I, Rev S King, a (unsure of word) minister colored of have united in matrimony Mr T D Harrison and Miss Mary J Williams the parties licensed on the 14 day of June 1887 at the house of Mr J W Wilyam in Wilmington NC according to law.

Witnesses Present:

Name  M. Balay Wilyam  Residence  Wilmington
Name  Hanah Witfell  Residence  Wilmington
Name  John W. Wilyam  Residence  Wilmington
Name  Frank Smith  Residence  Wilmington

Now this certificate I have found to be rather intriguing for several reasons. Prior to receiving this certificate the only information I knew about the parents of Thomas and Mary was what was found on their death certificates. According to his death certificate, Thomas Duke Harrison's parents were a Simon D. Harrison of New Bern, NC and Sophia Boyd of Beaufort, NC. Thomas's wife Mary was the informant on the document, so I felt fairly confident about the information she reported. So it was a bit of a surprise to see on the marriage certificate that his father's name was listed as T. D. Harrison, not Simon D. Harrison. Perhaps this was an error. On Mary J. Williams's death certificate it reads that her parents were a John and Elizabeth Williams both from Wilmington so that seems to match up since Betsy is a common nickname for Elizabeth. Isn't it always the case that when you receive more information it only leads to more questions? Were my 3rd great grandparents ever officially married somewhere or was their union a common law union? Was my 3rd great grandfather's name Simon or was it in fact T. D. or Thomas Duke just like his son?  Who are the people listed as witnesses? Looks I have some more digging to do.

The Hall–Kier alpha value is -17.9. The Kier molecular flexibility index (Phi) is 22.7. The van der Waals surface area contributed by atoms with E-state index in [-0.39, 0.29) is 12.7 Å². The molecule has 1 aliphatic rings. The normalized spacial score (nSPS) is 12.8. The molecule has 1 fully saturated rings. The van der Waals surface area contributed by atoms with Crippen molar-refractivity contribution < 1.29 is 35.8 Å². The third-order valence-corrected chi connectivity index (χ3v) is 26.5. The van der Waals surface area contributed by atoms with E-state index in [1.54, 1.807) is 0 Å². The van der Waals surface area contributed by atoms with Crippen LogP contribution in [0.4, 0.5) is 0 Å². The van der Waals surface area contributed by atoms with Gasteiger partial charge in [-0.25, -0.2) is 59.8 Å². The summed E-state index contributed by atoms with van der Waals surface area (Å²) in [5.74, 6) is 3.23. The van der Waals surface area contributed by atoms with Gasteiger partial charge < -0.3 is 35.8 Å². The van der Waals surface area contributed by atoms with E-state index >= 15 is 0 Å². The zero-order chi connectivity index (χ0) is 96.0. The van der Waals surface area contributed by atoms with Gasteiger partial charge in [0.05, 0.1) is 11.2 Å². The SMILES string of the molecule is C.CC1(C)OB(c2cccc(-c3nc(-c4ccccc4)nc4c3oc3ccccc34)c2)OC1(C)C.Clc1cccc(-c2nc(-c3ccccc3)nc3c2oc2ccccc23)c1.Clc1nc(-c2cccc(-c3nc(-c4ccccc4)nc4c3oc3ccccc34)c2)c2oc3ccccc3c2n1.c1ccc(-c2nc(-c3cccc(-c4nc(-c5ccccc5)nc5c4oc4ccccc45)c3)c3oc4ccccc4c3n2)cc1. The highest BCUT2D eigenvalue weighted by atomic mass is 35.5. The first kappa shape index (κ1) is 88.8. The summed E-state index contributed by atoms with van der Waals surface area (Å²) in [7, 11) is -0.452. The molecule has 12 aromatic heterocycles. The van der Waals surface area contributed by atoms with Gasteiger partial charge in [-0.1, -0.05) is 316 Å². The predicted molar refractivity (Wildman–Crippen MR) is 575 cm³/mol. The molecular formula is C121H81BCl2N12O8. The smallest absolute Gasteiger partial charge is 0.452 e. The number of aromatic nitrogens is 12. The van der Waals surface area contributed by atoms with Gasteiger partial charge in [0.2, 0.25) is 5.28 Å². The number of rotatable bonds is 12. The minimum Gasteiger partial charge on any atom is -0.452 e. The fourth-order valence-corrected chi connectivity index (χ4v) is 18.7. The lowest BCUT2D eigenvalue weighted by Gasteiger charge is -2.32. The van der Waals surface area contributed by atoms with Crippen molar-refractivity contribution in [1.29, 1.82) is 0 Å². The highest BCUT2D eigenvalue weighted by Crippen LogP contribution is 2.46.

Rev. Thomas Duke Harrsion
My 2nd great grandfather

Sunday, April 15, 2012

I'm Back.....New Stuff Is Coming!

Well, it is late and I am weary, but I felt the need to write a quick post before going to bed. The family and I just returned from Pass-A-Grille, Florida. It was absolutely beautiful there. Great weather and great people we met everyday that we were there. Feeling blessed that my husband and I were able to have the opportunity to go with our young children to such a beautiful place. I have to say going on vacation, definitely recharged my engines. I feel ready to write and ready to share new things that have come to light on my genealogy journey. So give me a good night's rest and a chance to get my kids off to school in the morning and maybe a grocery shop in too and then I will be ready to share some new info with everyone out there in the blogosphere. Here are a few pictures from our recent vacation.

Yes, those are my feet, doing what they do best...relaxing.

My sweet dear hubby.

Me searching for the best pose and lighting possible. 

My daughter and son.

Another image of my daughter and son caught at sunset.

Just one of many beautiful sunsets we captured while on vacation.

Sunday, April 8, 2012

Time For A Little Rest And Relaxation

I am going to be away from my blog for a few days to spend some time with my family in sunny Tampa. I am so enjoying the sunshine already. Hope everyone has a Happy Easter!

Wednesday, April 4, 2012